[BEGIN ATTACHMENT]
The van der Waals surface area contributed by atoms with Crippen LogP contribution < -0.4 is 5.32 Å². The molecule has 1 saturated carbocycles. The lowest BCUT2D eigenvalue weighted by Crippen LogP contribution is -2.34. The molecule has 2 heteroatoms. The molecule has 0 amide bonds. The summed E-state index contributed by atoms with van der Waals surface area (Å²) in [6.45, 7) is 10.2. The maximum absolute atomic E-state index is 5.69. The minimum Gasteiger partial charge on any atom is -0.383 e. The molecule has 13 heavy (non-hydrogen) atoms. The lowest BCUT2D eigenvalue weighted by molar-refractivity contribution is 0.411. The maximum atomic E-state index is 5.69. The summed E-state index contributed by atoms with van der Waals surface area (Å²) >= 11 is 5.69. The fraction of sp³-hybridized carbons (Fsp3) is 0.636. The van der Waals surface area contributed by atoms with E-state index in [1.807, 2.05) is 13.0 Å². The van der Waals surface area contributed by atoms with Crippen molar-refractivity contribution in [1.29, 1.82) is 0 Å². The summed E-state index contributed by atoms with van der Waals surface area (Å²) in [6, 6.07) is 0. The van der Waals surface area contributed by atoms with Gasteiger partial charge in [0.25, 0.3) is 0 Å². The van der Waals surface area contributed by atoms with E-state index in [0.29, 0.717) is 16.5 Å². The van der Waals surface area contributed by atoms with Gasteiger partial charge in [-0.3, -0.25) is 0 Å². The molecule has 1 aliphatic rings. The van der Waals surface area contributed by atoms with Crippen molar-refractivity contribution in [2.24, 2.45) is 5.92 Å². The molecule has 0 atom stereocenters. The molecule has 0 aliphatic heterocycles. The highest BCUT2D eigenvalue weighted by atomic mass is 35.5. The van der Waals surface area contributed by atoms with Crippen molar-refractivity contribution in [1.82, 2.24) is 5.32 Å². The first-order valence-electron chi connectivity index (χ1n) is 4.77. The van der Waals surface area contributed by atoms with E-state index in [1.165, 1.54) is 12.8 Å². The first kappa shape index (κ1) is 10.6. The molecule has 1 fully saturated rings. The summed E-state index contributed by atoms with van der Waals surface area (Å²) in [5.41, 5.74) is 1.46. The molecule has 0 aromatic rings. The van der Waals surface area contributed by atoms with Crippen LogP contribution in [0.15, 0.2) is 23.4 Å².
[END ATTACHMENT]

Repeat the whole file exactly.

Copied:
The van der Waals surface area contributed by atoms with Crippen LogP contribution < -0.4 is 5.32 Å². The molecule has 1 saturated carbocycles. The lowest BCUT2D eigenvalue weighted by Crippen LogP contribution is -2.34. The molecule has 2 heteroatoms. The molecule has 0 amide bonds. The summed E-state index contributed by atoms with van der Waals surface area (Å²) in [6.45, 7) is 10.2. The maximum absolute atomic E-state index is 5.69. The minimum Gasteiger partial charge on any atom is -0.383 e. The molecule has 13 heavy (non-hydrogen) atoms. The lowest BCUT2D eigenvalue weighted by molar-refractivity contribution is 0.411. The maximum atomic E-state index is 5.69. The summed E-state index contributed by atoms with van der Waals surface area (Å²) >= 11 is 5.69. The fraction of sp³-hybridized carbons (Fsp3) is 0.636. The van der Waals surface area contributed by atoms with E-state index in [1.807, 2.05) is 13.0 Å². The van der Waals surface area contributed by atoms with Crippen molar-refractivity contribution in [1.29, 1.82) is 0 Å². The summed E-state index contributed by atoms with van der Waals surface area (Å²) in [6, 6.07) is 0. The van der Waals surface area contributed by atoms with Gasteiger partial charge in [0.25, 0.3) is 0 Å². The van der Waals surface area contributed by atoms with E-state index in [0.29, 0.717) is 16.5 Å². The van der Waals surface area contributed by atoms with Gasteiger partial charge in [-0.3, -0.25) is 0 Å². The molecule has 1 aliphatic rings. The van der Waals surface area contributed by atoms with Crippen molar-refractivity contribution in [2.24, 2.45) is 5.92 Å². The molecule has 0 atom stereocenters. The molecule has 0 aliphatic heterocycles. The highest BCUT2D eigenvalue weighted by atomic mass is 35.5. The van der Waals surface area contributed by atoms with Crippen molar-refractivity contribution in [1.82, 2.24) is 5.32 Å². The first-order valence-electron chi connectivity index (χ1n) is 4.77. The van der Waals surface area contributed by atoms with E-state index in [1.165, 1.54) is 12.8 Å². The first kappa shape index (κ1) is 10.6. The molecule has 1 fully saturated rings. The summed E-state index contributed by atoms with van der Waals surface area (Å²) in [5.41, 5.74) is 1.46. The molecule has 0 aromatic rings. The van der Waals surface area contributed by atoms with Crippen LogP contribution in [0.15, 0.2) is 23.4 Å².